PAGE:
Good Boys

Review by Ella Kemp @efekemp

Directed by

Gene Stupnitsky

Starring

Brady Noon Jacob Tremblay Keith L Williams

Anticipation.

We’ve had Superbad and Booksmart, surely there’s nowhere else to go?

Enjoyment.

It turns out the clueless good will of 12-year-old boys is enough to keep the laughs flowing.

In Retrospect.

A lot of the film’s charm relies on gross-out surprise, but there’s still enough sharp wit to remember this as one of the good ones.

The pains of prepubescence is the butt of this warm-hearted, foul-mouthed comedy from the makers of Superbad.

The 2014 Haribo Starmix advert took a silly premise and turned it into something marketable: record kids’ voices saying kids’ things about a packet of sweets, make adults do the lip-sync, let audiences decide if it’s funny. Good Boys, from the minds behind Superbad, Sausage Party and Bad Neighbours, seems built on a similar logic: let the adults do the directing and the writing for a dauntless film strictly made to entertain adults, but trust the kids – with their unbroken voices and unmatured ignorance – to front the show.

Max, Thor and Lucas are the ‘Beanbag Boys’, three best friends who stick together through school lunches, movie nights and every first experience that rocks your world when you’re on the cusp of puberty. The plot shares DNA with Superbad and Booksmart, as the immediate and seemingly most straightforward goal is to get to a party. More specifically, the Beanbag Boys’ very first Kissing Party. But a bit of homework on how one actually goes about kissing turns into, predictably, a string of high-stakes hijinks that could have been completely avoided with one simple Google search.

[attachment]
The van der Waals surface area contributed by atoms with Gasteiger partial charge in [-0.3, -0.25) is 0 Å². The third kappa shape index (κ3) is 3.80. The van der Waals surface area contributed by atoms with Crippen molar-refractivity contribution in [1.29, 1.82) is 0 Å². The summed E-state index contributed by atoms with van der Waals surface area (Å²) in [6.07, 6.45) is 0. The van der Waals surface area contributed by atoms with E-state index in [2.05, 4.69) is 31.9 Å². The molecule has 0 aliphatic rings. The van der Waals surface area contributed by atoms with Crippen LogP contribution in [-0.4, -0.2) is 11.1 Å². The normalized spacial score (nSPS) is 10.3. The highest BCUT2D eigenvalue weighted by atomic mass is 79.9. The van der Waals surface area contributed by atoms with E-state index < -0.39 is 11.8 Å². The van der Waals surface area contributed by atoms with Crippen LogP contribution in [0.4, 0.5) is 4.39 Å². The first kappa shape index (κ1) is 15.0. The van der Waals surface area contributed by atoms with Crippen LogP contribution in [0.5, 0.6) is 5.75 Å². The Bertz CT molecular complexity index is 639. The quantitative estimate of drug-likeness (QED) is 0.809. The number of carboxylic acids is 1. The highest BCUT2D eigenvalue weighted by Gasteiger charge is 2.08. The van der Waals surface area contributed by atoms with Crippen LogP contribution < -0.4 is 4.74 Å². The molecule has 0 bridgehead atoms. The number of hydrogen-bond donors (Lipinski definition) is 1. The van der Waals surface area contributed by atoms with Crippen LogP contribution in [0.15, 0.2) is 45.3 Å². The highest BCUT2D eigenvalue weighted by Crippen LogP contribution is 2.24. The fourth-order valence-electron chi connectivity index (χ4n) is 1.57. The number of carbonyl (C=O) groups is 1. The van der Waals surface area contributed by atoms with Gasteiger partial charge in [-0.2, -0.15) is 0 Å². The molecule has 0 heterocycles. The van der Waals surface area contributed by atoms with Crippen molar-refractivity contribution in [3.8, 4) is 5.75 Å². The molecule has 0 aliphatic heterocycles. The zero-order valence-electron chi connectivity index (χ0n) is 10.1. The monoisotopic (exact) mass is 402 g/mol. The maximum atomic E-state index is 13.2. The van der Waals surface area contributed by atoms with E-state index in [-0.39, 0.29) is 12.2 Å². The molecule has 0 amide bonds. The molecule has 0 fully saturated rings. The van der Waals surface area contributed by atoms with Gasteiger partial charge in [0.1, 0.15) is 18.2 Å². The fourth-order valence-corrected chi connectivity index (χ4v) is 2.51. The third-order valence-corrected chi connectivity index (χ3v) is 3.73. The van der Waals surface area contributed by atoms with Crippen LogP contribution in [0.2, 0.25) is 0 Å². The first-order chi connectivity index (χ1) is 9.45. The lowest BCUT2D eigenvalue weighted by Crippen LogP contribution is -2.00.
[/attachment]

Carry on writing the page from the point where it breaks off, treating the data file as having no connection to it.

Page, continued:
The skits don’t stop coming: one-liners; visual gags; winks to the camera; tumbles into mail vans. Lee Eisenberg and Gene Stupnitsky’s script is bursting with jokes and pratfalls to make the audience laugh, and most of the time it works. The dialogue is fast-paced and frequently audacious, as our trio rises to every mocking challenge with commendable chutzpah.

Brady Noon gives Thor a chip on his shoulder without losing the soft likability that comes with a love for musicals (there’s one particularly gutsy performance that Noon will have to either defend or shake off for the rest of his career). Keith L Williams masters the wholesomeness of a scared little boy, cracking into uncontrollable pathos with perfect comedic timing. But Jacob Tremblay is the standout performer as Max, fully embracing his three-octaves-too-high voice and showing remarkable mastery of his craft at the tender age of 12.

These boys aren’t the first to scream at each other about sex, but they’re smaller, sillier, and their self-centred innocence – rather than an assumption of the audience’s stupidity – is what makes Good Boys fly. This is a pre-teen movie that embraces its childishness at every turn, endearing us to its protagonists by showing how much they love their parents, or through the fact that they think a nymphomaniac is someone who has sex on both land and sea.

While Seth Rogen comedies can at times seem cruel and vulgar, this one finds a healthier balance by testing its young characters and smartly embracing their inadequacies. We’re laughing at the Beanbag Boys, rarely with them – but only because we know that in a few years’ time, they most definitely will too.

Published 12 Aug 2019

Tags: Brady Noon Gene Stupnitsky Jacob Tremblay Keith L Williams

Anticipation.

We’ve had Superbad and Booksmart, surely there’s nowhere else to go?

Enjoyment.

It turns out the clueless good will of 12-year-old boys is enough to keep the laughs flowing.

In Retrospect.

A lot of the film’s charm relies on gross-out surprise, but there’s still enough sharp wit to remember this as one of the good ones.

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